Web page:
AGDC’s current route plan — primarily developed by the producers — is to generally have the gas line follow the TAPS corridor from the North Slope south to about Livengood north of Fairbanks before splitting off and cutting through the Alaska Range along the Parks Highway. The southern portion of the pipeline route would parallel the Susitna River along its west side until reaching the Cook Inlet crossing to Nikiski.
A gas line to Valdez has been studied extensively in the past but AGDC officials contend crossing over Thompson Pass just north of Valdez presents engineering challenges. They also note the different engineering requirements for the oil-carrying TAPS, more than half of which is above ground, and a gas line that would be completely buried.
The comments also contend that the draft EIS “unlawfully includes impacts” from a potential spur pipeline from Glennallen to Palmer, which Valdez officials insist is not a reasonable foreseeable impact of routing to Valdez.
“By aggregating Palmer Spur and Valdez Alternative data, FERC makes it impossible to discern the environmental impact specifically with (the) Valdez Alternative and the Nikiski Alternative,” the document states.
The City of Valdez was granted intervener status on the project, meaning it can request the commission to reconsider its decisions on the Alaska LNG Project and can also appeal FERC actions in federal court.
FERC officials wrote in the draft EIS that AGDC first looked for plant sites with between 800 and 1,200 available acres with waterfront access for development, but reduced the size requirement to at least 400 acres after additional design work was done for the Nikiski site. They evaluated seven LNG plant site alternatives identified by AGDC, according to the EIS.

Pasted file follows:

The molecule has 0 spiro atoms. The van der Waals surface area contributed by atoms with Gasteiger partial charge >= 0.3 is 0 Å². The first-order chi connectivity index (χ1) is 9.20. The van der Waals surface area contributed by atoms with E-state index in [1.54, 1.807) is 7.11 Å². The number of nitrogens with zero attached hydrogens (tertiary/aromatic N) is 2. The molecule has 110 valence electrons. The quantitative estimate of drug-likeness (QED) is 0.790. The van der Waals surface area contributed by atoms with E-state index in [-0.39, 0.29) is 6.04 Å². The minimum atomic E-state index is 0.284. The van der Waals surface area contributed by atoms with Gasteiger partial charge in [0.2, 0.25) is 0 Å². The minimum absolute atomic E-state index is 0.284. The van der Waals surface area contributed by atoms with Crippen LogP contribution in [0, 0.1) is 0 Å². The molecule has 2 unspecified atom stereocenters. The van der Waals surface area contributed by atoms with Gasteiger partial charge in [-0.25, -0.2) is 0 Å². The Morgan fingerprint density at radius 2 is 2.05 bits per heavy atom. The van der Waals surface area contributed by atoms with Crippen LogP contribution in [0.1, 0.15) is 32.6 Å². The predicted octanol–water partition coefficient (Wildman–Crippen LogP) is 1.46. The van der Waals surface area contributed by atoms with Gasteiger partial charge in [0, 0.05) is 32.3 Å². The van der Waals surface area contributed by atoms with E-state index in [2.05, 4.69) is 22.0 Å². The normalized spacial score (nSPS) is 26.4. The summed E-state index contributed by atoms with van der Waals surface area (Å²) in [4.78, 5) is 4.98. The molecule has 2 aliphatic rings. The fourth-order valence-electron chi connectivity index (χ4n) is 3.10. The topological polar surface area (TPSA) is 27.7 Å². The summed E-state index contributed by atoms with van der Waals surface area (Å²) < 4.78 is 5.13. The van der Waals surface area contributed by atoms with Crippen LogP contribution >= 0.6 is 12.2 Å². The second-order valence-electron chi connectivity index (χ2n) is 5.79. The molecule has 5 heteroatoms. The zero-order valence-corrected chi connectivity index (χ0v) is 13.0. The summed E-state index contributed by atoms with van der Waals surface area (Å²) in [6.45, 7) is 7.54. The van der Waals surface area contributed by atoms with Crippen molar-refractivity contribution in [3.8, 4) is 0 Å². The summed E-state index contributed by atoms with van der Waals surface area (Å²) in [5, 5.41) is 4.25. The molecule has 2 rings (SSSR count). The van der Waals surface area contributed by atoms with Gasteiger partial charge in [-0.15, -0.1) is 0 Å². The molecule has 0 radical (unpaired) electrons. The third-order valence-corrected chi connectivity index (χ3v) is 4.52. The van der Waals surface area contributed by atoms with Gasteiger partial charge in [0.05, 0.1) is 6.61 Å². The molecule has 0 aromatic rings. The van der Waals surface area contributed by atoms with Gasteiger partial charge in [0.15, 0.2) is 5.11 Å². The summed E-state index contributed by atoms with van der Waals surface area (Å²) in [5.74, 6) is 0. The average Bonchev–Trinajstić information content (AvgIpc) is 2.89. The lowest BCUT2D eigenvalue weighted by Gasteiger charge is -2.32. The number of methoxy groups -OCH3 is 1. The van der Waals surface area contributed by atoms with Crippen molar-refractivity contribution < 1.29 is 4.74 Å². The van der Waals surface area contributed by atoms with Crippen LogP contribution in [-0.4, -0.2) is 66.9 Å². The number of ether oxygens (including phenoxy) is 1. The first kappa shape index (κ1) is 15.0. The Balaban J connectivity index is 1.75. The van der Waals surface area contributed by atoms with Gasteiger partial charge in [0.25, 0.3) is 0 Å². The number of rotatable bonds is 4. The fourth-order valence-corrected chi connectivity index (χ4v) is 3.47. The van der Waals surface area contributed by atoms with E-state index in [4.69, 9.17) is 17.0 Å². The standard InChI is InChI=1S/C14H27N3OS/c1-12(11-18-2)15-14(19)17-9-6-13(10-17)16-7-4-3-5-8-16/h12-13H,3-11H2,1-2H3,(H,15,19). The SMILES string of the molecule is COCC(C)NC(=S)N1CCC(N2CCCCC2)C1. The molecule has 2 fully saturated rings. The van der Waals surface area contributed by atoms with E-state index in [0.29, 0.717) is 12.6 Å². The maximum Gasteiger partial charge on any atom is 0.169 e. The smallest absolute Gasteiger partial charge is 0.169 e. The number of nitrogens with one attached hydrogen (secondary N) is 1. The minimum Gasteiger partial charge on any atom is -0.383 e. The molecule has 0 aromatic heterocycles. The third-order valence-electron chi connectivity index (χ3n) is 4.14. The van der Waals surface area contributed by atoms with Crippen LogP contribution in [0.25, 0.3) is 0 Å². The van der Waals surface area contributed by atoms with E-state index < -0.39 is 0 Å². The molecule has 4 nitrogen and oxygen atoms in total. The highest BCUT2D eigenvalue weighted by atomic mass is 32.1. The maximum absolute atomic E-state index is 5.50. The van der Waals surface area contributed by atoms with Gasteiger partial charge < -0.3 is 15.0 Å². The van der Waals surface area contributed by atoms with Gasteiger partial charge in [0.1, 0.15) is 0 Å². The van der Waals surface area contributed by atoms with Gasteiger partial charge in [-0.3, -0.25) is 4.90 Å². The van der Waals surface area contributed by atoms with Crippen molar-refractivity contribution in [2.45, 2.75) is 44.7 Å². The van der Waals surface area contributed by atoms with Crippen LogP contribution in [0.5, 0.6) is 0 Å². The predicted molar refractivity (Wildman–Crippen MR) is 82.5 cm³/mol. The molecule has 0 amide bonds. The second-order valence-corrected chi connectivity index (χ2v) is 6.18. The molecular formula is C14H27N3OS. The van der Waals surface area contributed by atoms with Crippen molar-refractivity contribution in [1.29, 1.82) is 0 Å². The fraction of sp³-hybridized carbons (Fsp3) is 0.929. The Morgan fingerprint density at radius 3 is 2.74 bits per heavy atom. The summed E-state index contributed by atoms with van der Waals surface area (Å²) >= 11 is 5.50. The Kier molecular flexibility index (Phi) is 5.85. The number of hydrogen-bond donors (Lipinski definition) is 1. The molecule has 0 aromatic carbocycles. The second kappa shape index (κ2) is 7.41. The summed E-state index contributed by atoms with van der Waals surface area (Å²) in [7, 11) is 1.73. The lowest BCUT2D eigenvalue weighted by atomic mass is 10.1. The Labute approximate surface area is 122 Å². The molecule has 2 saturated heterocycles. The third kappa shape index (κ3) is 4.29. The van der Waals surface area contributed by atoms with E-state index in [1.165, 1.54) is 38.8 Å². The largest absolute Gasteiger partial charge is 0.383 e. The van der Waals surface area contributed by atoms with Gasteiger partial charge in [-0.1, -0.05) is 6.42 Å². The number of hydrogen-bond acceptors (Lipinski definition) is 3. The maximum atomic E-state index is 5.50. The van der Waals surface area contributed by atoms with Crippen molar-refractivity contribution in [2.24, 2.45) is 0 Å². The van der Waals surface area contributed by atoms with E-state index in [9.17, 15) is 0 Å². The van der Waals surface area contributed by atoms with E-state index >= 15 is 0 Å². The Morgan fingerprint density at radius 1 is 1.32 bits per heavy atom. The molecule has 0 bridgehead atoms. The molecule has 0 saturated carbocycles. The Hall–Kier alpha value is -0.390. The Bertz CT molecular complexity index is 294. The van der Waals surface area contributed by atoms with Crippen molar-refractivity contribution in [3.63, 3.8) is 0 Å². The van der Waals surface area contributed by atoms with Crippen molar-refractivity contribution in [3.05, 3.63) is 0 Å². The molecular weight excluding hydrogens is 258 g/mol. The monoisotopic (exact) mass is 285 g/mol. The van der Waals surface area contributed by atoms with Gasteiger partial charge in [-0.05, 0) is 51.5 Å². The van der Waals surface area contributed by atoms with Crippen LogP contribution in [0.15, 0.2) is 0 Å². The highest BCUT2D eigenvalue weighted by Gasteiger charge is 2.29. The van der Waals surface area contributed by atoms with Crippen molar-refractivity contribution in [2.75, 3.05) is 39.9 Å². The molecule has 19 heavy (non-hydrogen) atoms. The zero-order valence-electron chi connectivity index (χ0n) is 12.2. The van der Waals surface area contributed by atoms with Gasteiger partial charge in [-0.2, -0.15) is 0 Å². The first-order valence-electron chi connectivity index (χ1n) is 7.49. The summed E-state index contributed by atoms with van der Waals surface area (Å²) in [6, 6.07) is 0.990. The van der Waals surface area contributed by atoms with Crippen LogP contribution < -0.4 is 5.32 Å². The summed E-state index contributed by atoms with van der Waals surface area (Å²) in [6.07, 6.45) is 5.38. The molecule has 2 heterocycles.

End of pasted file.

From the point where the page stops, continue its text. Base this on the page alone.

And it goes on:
Anderson Bay is a 464-acre state-owned site adjacent to Valdez and within its city limits that FERC evaluated. The EIS notes that it would not drastically increase the length of the mainline pipe from the 807 miles needed to reach Nikiski and would avoid the construction issues associated with Cook Inlet’s turbid and turbulent waters, but it would require an additional 113 miles of lateral pipelines to reach Anchorage and Fairbanks.
The current plan calls for a roughly 30-mile spur pipeline running east from the main gas line to Fairbanks. It would connect to the Anchorage and Matanuska-Susitna Borough population centers through the existing gas pipeline network in the region.
The Anderson Bay option would impact an additional nearly 1,400 acres of land, much with wetland and forest resources, according to FERC.
“Unlike the proposed mainline pipeline, the Anderson Bay mainline pipeline would also cross two federally designated Wild and Scenic Rivers; however, minor deviations from the TAPS corridor would avoid the areas within the WSR designations,” the EIS states.
FERC officials also largely agreed with AGDC’s assessment of burying the gas line for about five miles through Thompson Pass. It would “likely add significantly to the construction complexity, lengthen the construction schedule and increase environmental impacts,” they wrote.
Laden LNG tankers traversing narrows near Valdez and the Hinchinbrook Entrance to Prince William Sound would also cause vessel traffic problems, according to FERC, as those tankers would need a very large safety zone established around them to travel safely.
A 968-acre Robe Lake site near Valdez would require moving the Richardson Highway and several residential developments, according to the EIS, along with adding between 4 million and 13 million cubic yards of fill to get the plant above potential tsunami wave heights.